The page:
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Elections 2014 in Gujarat through the lens of 2002: Saddam, Sohaib, Shahrukh, Yusuf - Once there was a way

Sunday, 27 April 2014 - 4:21pm IST | Agency: dna
In this series we profile voters who were affected by the 2002 riots in Gujarat to try and understand what their election issues are
  • Yusuf Pathan and Sohaib Ansari (Picture credit Kavi Bhansali)

Saddam, Sohaib, Shahrukh and Yusuf fled their respective villages to survive gruesome violence in 2002. They now live and work in Ahmedabad. This month they will be voting for the first time. But only one of them knows who he wants to vote for. The rest of them are debating their choices. Or the lack of them. Their election issues are simple. They expect very little. And they seem to have lost a sense of what they truly deserve.

Yusuf Pathan is looking at the clock anxiously as he gets ready to go to work. He washes cars at a service station and was due to report half an hour ago. 

We are sitting in a room near the ‘border’ that separates Juhapura, Ahmedabad’s infamous Muslim ghetto from the neighbouring Hindu colony of Vejalpur. 19 year old Yusuf has been living here since 2003. Ognaj, the village he was born in, was hit badly in the 2002 pogrom against Muslims after a train carrying kar sevaks was burnt in Godhra. All 20 Muslim households in the village were destroyed and the entire Muslim population of the village fled. After eight months in a relief camp they were resettled in Ahmedabad. Most of them are now housed in these squalid quarters built by the Relief Committee and given to them for Rs 10,000 each. ‘Ekta flats’, as the rooms in ‘Rahat’ colony are called, allude to harmony and relief incongruous with these oppressive, desolate surroundings. Yusuf was born in happier times.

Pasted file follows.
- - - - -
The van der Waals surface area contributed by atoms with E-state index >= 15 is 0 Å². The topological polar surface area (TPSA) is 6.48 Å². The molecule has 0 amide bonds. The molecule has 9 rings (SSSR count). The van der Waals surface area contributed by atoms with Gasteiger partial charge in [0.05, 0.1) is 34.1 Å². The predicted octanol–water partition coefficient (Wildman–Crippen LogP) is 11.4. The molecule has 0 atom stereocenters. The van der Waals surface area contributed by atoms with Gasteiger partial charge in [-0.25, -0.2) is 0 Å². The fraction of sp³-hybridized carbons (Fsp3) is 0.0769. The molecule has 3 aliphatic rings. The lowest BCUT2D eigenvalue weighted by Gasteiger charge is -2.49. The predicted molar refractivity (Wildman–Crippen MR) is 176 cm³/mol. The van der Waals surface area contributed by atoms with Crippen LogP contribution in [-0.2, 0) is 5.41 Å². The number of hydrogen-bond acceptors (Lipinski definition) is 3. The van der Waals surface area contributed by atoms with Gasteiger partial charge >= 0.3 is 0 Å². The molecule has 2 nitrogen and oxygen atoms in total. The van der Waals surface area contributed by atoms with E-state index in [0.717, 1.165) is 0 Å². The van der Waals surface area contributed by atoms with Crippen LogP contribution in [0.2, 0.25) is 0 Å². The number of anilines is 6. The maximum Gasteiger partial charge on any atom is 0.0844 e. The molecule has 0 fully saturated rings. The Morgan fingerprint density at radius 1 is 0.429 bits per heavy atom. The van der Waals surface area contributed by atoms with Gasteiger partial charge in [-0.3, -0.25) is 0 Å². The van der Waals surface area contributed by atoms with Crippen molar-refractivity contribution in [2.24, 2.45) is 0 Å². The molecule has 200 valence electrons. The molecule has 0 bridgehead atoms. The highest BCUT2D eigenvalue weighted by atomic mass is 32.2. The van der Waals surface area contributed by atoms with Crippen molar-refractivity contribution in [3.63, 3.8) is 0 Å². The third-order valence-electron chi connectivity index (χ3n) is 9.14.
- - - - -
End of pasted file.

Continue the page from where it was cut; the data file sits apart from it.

Niyaz Malek, 58, remembers the ease with which the 5000 odd Hindus in the village lived with the small Muslim population, eating in each other’s homes, participating in each other’s ceremonies. But all of that began to change in 2001. 

“The RSS (Rashtriya Swayamsevak Sangh) started holding weekly meetings on Saturdays in a hall adjoining the Hanuman temple on the outskirts of the village,” she tells me. “They would incite Hindu men against Muslims. The propaganda was vicious.” Slowly the character of the village began to change. “If a Muslim girl or boy was doing well in school, the Hindu boys were encouraged to harass them and ensure they fail. Boys our children used to play with started using the word Bandiyo (a slur against Muslims in Gujarati) when calling out to them.” 

The simmering tension came to a boil in February 2002 when the riots broke out. “For three hours we resisted the attacks, holed up in our homes. It was like how it was in Mahabharata,” says Malek. Yusuf remembers little except that he was hiding in a room with other children.